Are you still stuck in diapers in the spiritual nursery? Or are you zooming through spiritual childhood and reaching adulthood in your Christian life? Listen to this lesson to learn that the new believers in Thessalonica were grabbing hold of the Word of God and making great strides in their spiritual lives within an amazingly short time. Measure yourself on your mastery of three valuable virtues that Paul uses to show the stages of spiritual growth. Revisit the spiritual skills that should become second nature in your life when you reach maturity.

Imitating Christ - Part 1
1 Thessalonians 1:3-7
1 Thessalonians Lesson #007
February 18, 2014

In the previous lesson we focused on verse 3 of chapter one. In this lesson I am going to wrap up what I've been teaching about prayer and move on into a new topic as a background to this introduction dealing with the basic spiritual skills of the Christian life. That will enable us to fulfill the statement that Paul makes in verse 6 where he says, "You also became imitators of us and of the Lord, having received the word in much tribulation with the joy of the Holy Spirit." The word "imitators" is translated from the Greek word MIMETES from which we get our English word mimic.

When Paul mentions imitating him, which he mentions a few times, he always uses that in the context of being as far as he is following Christ in terms of his priorities in the spiritual life and the virtues of the spiritual life that are being developed in Him by God the Holy Spirit. So that as a mature believer, by looking at the apostle Paul, he is talking about the fact that they could see Christ being formed in him. That should be true of all of us as we grow to maturity—that as people see us they see the character of Christ. They see those virtues of faith, hope and love. They see the character of Christ formed in us through the fruit of the Holy Spirit—Galatians 5:21, 22.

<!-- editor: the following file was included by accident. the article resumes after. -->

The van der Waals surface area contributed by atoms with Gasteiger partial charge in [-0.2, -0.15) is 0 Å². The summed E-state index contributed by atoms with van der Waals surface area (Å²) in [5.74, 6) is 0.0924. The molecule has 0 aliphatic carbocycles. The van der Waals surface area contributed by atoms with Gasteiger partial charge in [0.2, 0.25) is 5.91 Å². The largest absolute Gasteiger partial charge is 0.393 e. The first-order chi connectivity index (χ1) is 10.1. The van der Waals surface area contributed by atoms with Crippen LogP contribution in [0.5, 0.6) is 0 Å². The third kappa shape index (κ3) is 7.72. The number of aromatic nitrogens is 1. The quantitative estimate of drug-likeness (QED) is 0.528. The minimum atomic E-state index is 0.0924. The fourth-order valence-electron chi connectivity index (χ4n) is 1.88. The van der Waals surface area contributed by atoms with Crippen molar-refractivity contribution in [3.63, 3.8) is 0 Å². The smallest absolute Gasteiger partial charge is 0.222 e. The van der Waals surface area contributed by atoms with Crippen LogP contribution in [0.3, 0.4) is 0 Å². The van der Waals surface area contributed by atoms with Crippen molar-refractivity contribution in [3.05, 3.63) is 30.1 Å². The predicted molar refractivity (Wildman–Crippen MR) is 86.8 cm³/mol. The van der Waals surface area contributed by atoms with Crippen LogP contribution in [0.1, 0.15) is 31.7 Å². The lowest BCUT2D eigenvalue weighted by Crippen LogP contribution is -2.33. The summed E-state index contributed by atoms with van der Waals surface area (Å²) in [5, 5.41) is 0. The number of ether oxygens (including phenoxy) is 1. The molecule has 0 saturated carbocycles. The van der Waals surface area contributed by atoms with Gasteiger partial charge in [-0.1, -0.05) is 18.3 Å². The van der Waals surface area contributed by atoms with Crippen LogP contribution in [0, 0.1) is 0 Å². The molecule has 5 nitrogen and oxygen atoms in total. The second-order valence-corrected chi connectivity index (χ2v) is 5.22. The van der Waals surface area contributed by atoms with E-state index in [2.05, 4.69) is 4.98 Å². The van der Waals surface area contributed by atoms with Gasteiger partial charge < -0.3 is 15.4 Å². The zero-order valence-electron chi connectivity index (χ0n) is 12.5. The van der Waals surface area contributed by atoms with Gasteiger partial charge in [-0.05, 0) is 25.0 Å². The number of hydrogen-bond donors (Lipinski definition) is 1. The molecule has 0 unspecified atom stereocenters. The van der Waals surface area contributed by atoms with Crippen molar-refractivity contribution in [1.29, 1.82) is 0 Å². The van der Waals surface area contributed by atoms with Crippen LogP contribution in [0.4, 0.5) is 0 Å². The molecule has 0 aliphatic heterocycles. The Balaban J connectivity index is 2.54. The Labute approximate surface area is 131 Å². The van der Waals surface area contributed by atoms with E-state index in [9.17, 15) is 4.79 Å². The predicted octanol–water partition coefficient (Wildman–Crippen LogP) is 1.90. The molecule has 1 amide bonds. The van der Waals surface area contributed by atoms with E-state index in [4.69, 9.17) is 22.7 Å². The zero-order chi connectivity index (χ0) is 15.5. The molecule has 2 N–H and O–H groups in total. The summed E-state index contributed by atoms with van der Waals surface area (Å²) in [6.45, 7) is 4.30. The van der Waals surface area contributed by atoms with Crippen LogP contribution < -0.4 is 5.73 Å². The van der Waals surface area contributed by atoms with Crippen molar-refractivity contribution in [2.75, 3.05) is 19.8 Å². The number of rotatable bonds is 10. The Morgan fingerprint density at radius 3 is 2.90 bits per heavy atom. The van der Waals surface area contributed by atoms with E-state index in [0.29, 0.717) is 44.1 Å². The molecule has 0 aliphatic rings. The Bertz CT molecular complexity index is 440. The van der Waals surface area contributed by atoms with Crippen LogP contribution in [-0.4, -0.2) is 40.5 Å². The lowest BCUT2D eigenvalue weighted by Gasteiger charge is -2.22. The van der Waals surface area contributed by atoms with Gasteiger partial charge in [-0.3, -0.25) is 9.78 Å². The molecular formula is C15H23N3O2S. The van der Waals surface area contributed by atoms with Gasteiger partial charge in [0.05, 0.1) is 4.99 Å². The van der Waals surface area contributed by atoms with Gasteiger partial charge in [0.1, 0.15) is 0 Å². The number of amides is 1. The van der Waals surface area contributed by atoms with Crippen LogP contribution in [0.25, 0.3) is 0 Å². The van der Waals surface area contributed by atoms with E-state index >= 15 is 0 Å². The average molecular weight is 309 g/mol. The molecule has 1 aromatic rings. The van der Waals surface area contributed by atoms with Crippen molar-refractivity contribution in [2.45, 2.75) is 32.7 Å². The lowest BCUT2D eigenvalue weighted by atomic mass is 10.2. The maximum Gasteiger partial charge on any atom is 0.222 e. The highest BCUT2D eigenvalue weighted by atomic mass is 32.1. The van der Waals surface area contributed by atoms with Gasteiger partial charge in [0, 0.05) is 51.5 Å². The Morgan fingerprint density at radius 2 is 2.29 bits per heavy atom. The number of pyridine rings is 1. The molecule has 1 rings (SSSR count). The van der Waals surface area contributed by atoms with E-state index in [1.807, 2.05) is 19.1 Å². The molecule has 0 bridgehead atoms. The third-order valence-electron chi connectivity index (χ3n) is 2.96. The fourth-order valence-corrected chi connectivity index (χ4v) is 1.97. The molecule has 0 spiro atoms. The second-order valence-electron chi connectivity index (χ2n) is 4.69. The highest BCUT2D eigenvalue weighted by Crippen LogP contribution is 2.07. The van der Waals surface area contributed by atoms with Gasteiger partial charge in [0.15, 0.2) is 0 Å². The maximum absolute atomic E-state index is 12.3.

Paul shows how and why we should pray. He says, "We give thanks to God always for all of you, making mention {of you} in our prayers; constantly bearing in mind your work of faith and labor of love and steadfastness of hope in our Lord Jesus Christ in the presence of our God and Father."

In the last couple of lessons we have looked at how Paul prays, at examples of Paul and of the Lord Jesus Christ in terms of each of these elements. Confession did not apply to the Lord Jesus Christ but it did to Paul. There are a couple of things to note about petition for self. This is basically gain from, looking at how Paul prayed for others is that those are the things we should be praying for ourselves—praying that the eyes of our understanding might be opened, that we might be growing to spiritual maturity, praying for strength in our spiritual life, strength to face the adversities that are ours. Also that we might be able to execute what we believe to be God's plan.